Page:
Another important gap in the book is the relationship between the Alliance partners since 1994. Turok, in the postscript to the book, admits to deliberately excluding this analysis. Yet, the omission is huge, precisely because debates in the Alliance have been central to the robust debate on economic policy. Moreover, in the context of the book, it is central to understanding why, how and if economic policy has or will change. One can understand the comradely need not to go over a bitter period of dispute, but for the reader it leaves one attempting to piece together some of the conclusions that Turok reached, without an adequate understanding of the underlying analysis.
The contribution of this book, however, lies in unpacking the historical changes in the ANC, especially before the democratic revolution. The chapter dealing with the Freedom Charter and years of the ANC in exile offer an important historical record of the tensions and schisms and most importantly how consensus was reached in the ANC. In addition, several gaps in the steps taken before GEAR was implemented are recorded and explored. In this sense, the book is an important resource for a new generation of activists attempting to make society more equal and change the economic fundamentals.
Turok’s argument and proposal to changing economic fundamentals seems to rests on “boosting productive capacities.” Underpinning this is the need for more effective central planning, limiting luxury purchases and ensuring that development financial institutions play a developmental role. There is a richness in the proposals presented that needs to be unpacked in greater detail. Here again, value could be added by reviewing the industrial policy interventions by COSATU in particular, over the last two decades.
The chapters covering Black Economic Empowerment and the Dual Economy are the most important in attempting to understand the alternative embedded in this book. The investigation of BEE is important, as it attempts to understand the emergence of BEE from a class perspective and in so doing, outlines the challenges and motivations for different groupings participating in BEE. This is vital to understanding the limits of BEE, but holds significant lessons for public policy aimed at economic inclusion.
The chapter on the dual economy provides a thought provoking summary of governments intervention in the so-called “second economy.” It also begins to explain why dualism persists. I would have different answers to Turok on why dualism persists, especially around the highly concentrated economic structure. However, I share with Turok the scepticism that industrialisation will be the single biggest route to job creation.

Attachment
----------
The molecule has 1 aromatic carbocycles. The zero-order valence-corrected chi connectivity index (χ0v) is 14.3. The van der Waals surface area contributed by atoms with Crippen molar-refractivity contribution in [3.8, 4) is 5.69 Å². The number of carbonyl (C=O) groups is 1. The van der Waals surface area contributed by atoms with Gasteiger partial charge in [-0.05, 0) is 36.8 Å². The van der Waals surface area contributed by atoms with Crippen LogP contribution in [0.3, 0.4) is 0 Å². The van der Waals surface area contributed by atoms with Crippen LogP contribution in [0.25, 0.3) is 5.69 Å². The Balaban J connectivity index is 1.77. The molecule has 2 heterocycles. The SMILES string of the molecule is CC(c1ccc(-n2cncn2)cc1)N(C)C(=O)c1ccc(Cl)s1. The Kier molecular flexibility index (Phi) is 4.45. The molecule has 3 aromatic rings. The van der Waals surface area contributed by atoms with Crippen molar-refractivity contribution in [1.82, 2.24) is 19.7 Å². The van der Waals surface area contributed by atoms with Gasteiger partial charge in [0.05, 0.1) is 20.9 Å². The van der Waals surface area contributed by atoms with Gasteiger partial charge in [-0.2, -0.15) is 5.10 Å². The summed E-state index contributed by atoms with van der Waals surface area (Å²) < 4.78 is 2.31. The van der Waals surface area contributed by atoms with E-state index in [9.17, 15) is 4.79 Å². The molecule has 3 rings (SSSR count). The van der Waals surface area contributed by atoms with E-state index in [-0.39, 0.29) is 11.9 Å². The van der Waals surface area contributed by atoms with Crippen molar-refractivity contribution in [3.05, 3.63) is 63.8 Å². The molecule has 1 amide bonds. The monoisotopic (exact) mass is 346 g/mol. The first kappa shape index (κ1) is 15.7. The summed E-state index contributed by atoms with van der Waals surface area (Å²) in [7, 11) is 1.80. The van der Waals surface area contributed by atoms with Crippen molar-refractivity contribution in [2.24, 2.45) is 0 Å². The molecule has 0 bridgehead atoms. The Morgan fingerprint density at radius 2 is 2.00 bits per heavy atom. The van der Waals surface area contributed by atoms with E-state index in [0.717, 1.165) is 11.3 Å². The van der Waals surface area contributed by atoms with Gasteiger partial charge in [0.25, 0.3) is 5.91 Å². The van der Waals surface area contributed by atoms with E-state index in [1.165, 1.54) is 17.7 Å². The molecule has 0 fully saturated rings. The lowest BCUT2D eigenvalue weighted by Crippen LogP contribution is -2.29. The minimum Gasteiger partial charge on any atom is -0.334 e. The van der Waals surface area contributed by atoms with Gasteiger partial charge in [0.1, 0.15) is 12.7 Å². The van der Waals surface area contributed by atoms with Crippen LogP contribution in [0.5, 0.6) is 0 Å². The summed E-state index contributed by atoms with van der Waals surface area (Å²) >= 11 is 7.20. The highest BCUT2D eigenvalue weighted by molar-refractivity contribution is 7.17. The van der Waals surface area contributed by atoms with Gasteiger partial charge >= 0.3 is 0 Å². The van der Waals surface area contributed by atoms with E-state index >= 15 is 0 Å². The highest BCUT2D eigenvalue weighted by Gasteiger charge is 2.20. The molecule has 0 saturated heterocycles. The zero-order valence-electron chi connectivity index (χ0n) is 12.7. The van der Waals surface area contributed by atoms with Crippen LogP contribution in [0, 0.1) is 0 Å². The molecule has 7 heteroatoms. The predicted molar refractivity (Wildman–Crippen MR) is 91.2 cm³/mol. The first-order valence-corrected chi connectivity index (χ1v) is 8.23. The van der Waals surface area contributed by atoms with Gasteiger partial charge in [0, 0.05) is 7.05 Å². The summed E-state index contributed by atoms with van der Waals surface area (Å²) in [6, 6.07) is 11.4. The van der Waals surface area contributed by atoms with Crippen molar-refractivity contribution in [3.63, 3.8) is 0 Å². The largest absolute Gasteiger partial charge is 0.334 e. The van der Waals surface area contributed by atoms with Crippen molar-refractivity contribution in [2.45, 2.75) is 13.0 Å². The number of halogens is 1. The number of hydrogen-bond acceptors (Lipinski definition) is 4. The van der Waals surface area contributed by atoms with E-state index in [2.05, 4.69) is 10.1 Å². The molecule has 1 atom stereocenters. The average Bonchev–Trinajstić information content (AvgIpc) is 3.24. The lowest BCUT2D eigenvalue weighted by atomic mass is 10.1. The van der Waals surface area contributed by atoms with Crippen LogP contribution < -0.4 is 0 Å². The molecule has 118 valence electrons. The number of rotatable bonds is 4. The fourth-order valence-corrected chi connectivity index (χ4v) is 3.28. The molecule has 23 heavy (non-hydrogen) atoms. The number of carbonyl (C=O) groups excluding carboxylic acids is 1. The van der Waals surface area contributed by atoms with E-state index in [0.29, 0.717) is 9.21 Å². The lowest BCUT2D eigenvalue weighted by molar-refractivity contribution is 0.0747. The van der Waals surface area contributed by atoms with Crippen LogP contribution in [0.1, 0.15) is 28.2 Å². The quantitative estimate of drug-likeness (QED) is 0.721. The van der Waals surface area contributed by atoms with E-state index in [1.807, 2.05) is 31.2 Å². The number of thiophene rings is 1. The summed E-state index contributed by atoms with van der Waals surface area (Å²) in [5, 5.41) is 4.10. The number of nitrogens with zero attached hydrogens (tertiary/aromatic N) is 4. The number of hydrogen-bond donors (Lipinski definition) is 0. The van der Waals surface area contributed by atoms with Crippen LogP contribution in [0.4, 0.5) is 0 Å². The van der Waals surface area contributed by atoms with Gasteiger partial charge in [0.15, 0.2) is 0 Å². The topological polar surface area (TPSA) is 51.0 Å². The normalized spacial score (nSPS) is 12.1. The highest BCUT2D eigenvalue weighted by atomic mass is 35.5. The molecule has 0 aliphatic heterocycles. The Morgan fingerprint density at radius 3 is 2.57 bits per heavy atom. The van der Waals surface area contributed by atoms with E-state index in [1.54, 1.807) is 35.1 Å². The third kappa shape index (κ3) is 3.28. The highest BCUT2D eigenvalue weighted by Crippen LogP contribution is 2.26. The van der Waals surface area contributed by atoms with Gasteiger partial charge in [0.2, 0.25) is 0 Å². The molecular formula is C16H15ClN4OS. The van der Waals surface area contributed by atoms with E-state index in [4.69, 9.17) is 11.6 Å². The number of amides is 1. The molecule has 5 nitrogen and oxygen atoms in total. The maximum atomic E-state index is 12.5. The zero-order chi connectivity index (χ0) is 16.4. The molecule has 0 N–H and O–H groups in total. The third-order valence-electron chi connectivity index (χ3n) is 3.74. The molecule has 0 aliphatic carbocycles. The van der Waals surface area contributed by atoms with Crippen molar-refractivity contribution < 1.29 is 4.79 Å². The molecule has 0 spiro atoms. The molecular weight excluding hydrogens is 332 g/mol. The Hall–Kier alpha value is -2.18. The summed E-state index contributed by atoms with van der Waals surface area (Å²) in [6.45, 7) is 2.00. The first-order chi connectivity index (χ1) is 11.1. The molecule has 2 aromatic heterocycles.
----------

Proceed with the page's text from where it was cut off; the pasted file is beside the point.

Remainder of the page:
My biggest disappointment in the book, however, relates to the story of a factory that Turok helped establish as part of his constituency work. Located in Mbekweni, the textile factory employed twelve women. Turok argues that this is an example of what can be done to stimulate economic development in poorer areas. However, he does not continue the story, and we do not know whether the factory survived, prospered or closed down. This is important, as many such initiatives in the “second economy” have failed due to a lack of demand in local area, or the inability to build linkages with larger companies. The story is significant because it tells an exemplary story that a politician with initiative can battle the economic structure through playing a developmental role. Perhaps, it does raise the question that whatever the meaning of the developmental state is in South Africa, it will require politicians like Turok that will experiment, coordinate and implement programmes.
In raising several criticisms in my analysis of the book, I nonetheless would argue that that it adds to the growing number of contributions, that ask the question – Why do the people not yet share in the wealth of the country? And because this book attempts to answer that question, it is a relevant and important read that records an important issue and in the end, is one of the dominant discourses contending for hegemony in ANC economic policy.
This article was first published under creative commons license on South African Civil Society Information Service website.